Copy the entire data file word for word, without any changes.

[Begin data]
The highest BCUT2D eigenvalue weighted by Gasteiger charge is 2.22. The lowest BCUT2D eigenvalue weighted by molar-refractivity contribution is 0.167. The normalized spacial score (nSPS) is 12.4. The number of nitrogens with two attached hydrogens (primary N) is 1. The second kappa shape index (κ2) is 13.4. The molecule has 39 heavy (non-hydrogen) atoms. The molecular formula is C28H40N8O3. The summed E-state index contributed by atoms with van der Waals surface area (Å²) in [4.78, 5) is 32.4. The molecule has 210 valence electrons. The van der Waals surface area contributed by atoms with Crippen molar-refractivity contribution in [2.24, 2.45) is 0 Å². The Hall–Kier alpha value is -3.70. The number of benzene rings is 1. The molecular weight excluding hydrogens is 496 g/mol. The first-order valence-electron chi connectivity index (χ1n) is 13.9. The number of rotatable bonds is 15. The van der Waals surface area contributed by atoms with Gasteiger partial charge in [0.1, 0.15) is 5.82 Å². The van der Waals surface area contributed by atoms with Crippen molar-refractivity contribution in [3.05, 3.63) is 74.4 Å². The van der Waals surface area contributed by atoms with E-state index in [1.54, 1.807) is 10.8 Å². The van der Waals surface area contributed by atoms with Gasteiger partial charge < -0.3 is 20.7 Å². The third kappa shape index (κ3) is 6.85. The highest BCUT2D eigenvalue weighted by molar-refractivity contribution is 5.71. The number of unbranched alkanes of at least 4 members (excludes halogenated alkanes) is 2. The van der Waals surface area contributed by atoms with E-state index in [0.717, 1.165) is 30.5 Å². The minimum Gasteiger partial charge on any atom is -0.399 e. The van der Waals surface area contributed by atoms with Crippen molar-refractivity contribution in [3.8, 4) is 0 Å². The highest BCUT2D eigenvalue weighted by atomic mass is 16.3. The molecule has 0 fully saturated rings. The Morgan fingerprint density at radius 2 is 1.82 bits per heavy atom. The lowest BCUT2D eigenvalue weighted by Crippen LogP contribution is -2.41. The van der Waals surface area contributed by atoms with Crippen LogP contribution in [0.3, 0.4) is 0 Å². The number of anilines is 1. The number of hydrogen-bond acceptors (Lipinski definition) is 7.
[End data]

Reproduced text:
The highest BCUT2D eigenvalue weighted by Gasteiger charge is 2.22. The lowest BCUT2D eigenvalue weighted by molar-refractivity contribution is 0.167. The normalized spacial score (nSPS) is 12.4. The number of nitrogens with two attached hydrogens (primary N) is 1. The second kappa shape index (κ2) is 13.4. The molecule has 39 heavy (non-hydrogen) atoms. The molecular formula is C28H40N8O3. The summed E-state index contributed by atoms with van der Waals surface area (Å²) in [4.78, 5) is 32.4. The molecule has 210 valence electrons. The van der Waals surface area contributed by atoms with Crippen molar-refractivity contribution in [2.24, 2.45) is 0 Å². The Hall–Kier alpha value is -3.70. The number of benzene rings is 1. The molecular weight excluding hydrogens is 496 g/mol. The first-order valence-electron chi connectivity index (χ1n) is 13.9. The number of rotatable bonds is 15. The van der Waals surface area contributed by atoms with Gasteiger partial charge in [0.1, 0.15) is 5.82 Å². The van der Waals surface area contributed by atoms with Crippen molar-refractivity contribution in [3.05, 3.63) is 74.4 Å². The van der Waals surface area contributed by atoms with E-state index in [1.54, 1.807) is 10.8 Å². The van der Waals surface area contributed by atoms with Gasteiger partial charge < -0.3 is 20.7 Å². The third kappa shape index (κ3) is 6.85. The highest BCUT2D eigenvalue weighted by molar-refractivity contribution is 5.71. The number of unbranched alkanes of at least 4 members (excludes halogenated alkanes) is 2. The van der Waals surface area contributed by atoms with E-state index in [0.717, 1.165) is 30.5 Å². The minimum Gasteiger partial charge on any atom is -0.399 e. The van der Waals surface area contributed by atoms with Crippen molar-refractivity contribution in [3.8, 4) is 0 Å². The highest BCUT2D eigenvalue weighted by atomic mass is 16.3. The molecule has 0 fully saturated rings. The Morgan fingerprint density at radius 2 is 1.82 bits per heavy atom. The lowest BCUT2D eigenvalue weighted by Crippen LogP contribution is -2.41. The van der Waals surface area contributed by atoms with Crippen LogP contribution in [0.3, 0.4) is 0 Å². The number of anilines is 1. The number of hydrogen-bond acceptors (Lipinski definition) is 7.